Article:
National Pride, Power and China’s Political Calculus in Ethiopia
(Dr Romain Dittgen and Abel Abate Demissie)
Contrary to the predominant perception of all of China’s key partners in Africa being either resource rich or economic powerhouses, Ethiopia is neither. Its strategic position within the Horn of Africa and its stable and efficient – although coercive – government, coupled with the concentration of regional institutions in Addis Ababa, have gradually turned Ethiopia into one of the main entry points into Africa. While pursuing its own development path, the Ethiopian government has also been drawing inspiration from success stories in East Asia, not least China.
In terms of engaging with foreign partners, Ethiopia is increasingly skilled in linking its national development priorities to its foreign policy strategies. As a result, the ruling party’s firm grip on the economy and on political power is having a direct impact on its engagement with foreign actors. By focusing on the themes of peace and security, human security and governance capacity building, this paper not only explores the nature of political cultures and concepts of power in Ethiopia but also looks at the ways in which China navigates this complex political landscape (both domestically and regionally) while seeking to expand its foothold and bargaining power on the ground.
Bilateral relations between Ethiopia and China have improved significantly over the past two decades. Between 2003 and 2013 the yearly volume of bilateral trade has multiplied by more than 13 and China has become not only Ethiopia’s biggest foreign investor but also its largest trading partner. As part of its expanding role and tangible presence in the country, the Chinese government has constructed large-scale projects in Ethiopia, including the Express Toll Way, the first operative wind power plant, the Addis Ababa Light Track Railway, the Ethiopia–Djibouti railway line, the Tirunesh-Beijing Hospital and a Confucius Institute. This level of co-operation has also been strengthened by the relative proximity in political ideology between the EPRDF and the CPC.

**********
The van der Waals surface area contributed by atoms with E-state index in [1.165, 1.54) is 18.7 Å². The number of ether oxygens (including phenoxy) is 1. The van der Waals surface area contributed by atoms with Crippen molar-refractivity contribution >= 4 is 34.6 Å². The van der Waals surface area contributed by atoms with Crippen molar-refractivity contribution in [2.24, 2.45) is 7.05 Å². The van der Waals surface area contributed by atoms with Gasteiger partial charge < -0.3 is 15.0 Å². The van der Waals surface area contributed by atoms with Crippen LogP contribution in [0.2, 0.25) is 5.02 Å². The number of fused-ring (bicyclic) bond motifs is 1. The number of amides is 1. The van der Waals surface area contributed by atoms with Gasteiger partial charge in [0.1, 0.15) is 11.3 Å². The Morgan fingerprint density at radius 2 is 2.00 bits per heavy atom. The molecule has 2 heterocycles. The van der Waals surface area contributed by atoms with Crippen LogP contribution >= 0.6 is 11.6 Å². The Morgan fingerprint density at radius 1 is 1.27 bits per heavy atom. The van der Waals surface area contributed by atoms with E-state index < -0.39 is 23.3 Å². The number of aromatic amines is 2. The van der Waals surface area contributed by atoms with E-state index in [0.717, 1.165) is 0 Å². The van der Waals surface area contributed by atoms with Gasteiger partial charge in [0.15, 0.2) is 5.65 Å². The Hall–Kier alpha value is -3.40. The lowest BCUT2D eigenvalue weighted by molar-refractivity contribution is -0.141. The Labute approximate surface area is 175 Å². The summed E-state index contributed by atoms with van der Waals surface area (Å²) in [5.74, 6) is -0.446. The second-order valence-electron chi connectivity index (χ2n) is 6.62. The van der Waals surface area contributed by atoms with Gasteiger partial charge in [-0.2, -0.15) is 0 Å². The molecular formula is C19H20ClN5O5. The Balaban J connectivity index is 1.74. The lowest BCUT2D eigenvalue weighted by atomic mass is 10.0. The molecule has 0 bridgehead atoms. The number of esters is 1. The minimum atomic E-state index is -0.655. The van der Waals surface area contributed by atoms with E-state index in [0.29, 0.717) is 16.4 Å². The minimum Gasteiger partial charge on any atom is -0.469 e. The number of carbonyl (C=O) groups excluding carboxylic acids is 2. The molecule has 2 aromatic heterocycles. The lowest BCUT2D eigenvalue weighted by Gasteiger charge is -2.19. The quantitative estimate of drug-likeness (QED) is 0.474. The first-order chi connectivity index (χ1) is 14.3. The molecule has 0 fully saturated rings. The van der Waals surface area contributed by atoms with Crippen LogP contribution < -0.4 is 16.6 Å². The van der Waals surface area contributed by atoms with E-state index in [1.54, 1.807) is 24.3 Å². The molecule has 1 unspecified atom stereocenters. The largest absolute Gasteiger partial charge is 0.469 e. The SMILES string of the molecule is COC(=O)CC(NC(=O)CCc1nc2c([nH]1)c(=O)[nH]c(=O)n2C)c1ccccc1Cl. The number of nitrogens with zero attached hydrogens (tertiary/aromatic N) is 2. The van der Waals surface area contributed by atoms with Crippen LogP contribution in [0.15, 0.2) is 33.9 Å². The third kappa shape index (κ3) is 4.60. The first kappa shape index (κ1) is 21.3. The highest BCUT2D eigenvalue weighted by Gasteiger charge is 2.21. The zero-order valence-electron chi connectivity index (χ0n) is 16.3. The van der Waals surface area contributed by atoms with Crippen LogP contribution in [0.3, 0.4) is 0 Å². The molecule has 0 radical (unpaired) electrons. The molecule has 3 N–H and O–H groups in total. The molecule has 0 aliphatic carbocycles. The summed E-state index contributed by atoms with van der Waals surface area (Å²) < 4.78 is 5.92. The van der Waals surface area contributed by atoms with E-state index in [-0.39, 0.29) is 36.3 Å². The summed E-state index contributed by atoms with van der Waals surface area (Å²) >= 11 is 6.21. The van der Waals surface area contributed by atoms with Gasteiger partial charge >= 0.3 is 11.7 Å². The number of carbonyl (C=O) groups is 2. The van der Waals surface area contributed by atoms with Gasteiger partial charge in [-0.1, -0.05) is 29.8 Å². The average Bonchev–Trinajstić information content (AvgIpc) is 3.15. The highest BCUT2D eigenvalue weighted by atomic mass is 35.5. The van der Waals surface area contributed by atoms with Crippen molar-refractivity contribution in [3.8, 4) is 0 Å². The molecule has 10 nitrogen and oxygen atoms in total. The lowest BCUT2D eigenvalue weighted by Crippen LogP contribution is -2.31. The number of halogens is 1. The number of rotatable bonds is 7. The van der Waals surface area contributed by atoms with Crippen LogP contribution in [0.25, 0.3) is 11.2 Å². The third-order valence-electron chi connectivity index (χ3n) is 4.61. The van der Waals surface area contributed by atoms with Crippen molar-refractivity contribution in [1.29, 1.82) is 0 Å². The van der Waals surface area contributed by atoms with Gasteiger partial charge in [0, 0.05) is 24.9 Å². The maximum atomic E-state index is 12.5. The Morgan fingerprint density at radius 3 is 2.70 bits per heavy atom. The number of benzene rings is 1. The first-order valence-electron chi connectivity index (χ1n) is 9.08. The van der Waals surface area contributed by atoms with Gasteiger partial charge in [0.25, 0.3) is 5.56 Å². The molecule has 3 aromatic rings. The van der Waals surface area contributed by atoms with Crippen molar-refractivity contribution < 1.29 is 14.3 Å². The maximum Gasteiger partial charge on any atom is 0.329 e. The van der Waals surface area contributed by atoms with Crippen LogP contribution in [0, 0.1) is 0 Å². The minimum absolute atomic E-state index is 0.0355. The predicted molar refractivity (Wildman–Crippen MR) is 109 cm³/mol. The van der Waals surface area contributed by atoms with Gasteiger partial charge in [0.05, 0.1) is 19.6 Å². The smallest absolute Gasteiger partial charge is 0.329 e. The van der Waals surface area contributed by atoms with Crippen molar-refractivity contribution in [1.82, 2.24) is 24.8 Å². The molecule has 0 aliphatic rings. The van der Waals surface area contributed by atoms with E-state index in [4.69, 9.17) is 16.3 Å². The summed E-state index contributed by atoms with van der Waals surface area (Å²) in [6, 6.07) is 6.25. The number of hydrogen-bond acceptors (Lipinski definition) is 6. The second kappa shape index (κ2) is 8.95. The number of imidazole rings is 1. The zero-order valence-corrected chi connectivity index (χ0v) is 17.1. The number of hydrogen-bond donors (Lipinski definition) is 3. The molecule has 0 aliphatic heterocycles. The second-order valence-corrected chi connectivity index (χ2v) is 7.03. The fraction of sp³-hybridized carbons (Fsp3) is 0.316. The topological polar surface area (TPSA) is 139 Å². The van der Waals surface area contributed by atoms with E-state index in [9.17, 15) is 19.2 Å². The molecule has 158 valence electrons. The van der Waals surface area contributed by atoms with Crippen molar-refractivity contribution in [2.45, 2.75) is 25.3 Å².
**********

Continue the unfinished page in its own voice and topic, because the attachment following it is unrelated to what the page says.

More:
Both Chinese and Ethiopian officials proudly refer to the longevity of their own history (5 000 and more than 2 000 years respectively), and speak about the importance and ownership of their state-led developmental path. Since Xi’s coming to power in 2013, domestic politics in China have been dominated by the ‘Four Comprehensives’ political guidelines. Less vague than the ‘Chinese dream’ concept, the aims of the ‘Four Comprehensives’ are for China to ‘(re)build a modern and prosperous society in all respects by 2020’, ‘strengthen the rule of law and improve the party’s conduct’, ‘enforce party discipline’ and ‘strengthen reforms’, with the last three being seen as strategic steps. Despite strong party-to-party links between the two countries, it is difficult to assess whether and how much these domestic Chinese guidelines are spilling over into the Ethiopian context.
As outlined in the course of this paper, Chinese influence in the fields of governance and politics in Ethiopia appears to be quite constrained, due to the nature of Ethiopian statecraft and the strong vertical as well as horizontal dimensions of power and control practised by the ruling party. Nonetheless, the EPRDF’s developmental rhetoric of enforcing strong limitations on personalised rent-seeking, clamping down on corruption and accelerating economic reforms, resonates strongly with the ‘Four Comprehensives’ envisaged by the Chinese leadership. This said, China’s power of persuasion is mostly limited to being perceived as an example of economic success, while, politically speaking, Ethiopia is much more drawn to emulate experiences from South Korea and Japan.
For Western partners, the importance is to assess when this eventual turning point – the evolution from a purely developmental approach to a broadening of the political discourse – might happen. Until then, maintaining a stable and effective government seems to form the basis of a tacit agreement between Western and Chinese stakeholders.
If complementaries between the broader ‘West’ and China in Ethiopia seem limited to contributing to development priorities, the importance of the regional focus provides numerous avenues for dialogue and collaboration. The most obvious one comes in the form of China’s intensified interest in engaging the AU alongside other Western powers. In the field of peace and security, where China is also becoming more active, it is fairly easy to provide practical inputs as the framework is already entrenched.
The African Peace and Security Architecture, which offers a complete overview – from prevention and management to post-conflict reconstruction and development – allows development partners to engage in specific areas. However, while the AU holds ownership at the strategic level, most financial support is still coming from the outside. According to the director of a research institute in Addis Ababa, ‘donors have a lot to say and are able to influence the decision-making process’.
As a newcomer in this position, China is willing to be guided and learn from its more established counterparts. At present, Beijing is more comfortable in supporting peacekeeping missions than getting too involved in conflict prevention and mediation. Yet Beijing’s reaction to recent terrorist attacks (also directly affecting Chinese citizens), as well as the confirmation that a logistics hub for military operations will be set up in Djibouti, not only signals a broader, more active role for China but also provides possibilities to collaborate with Western countries, both at AU level and throughout the Horn of Africa.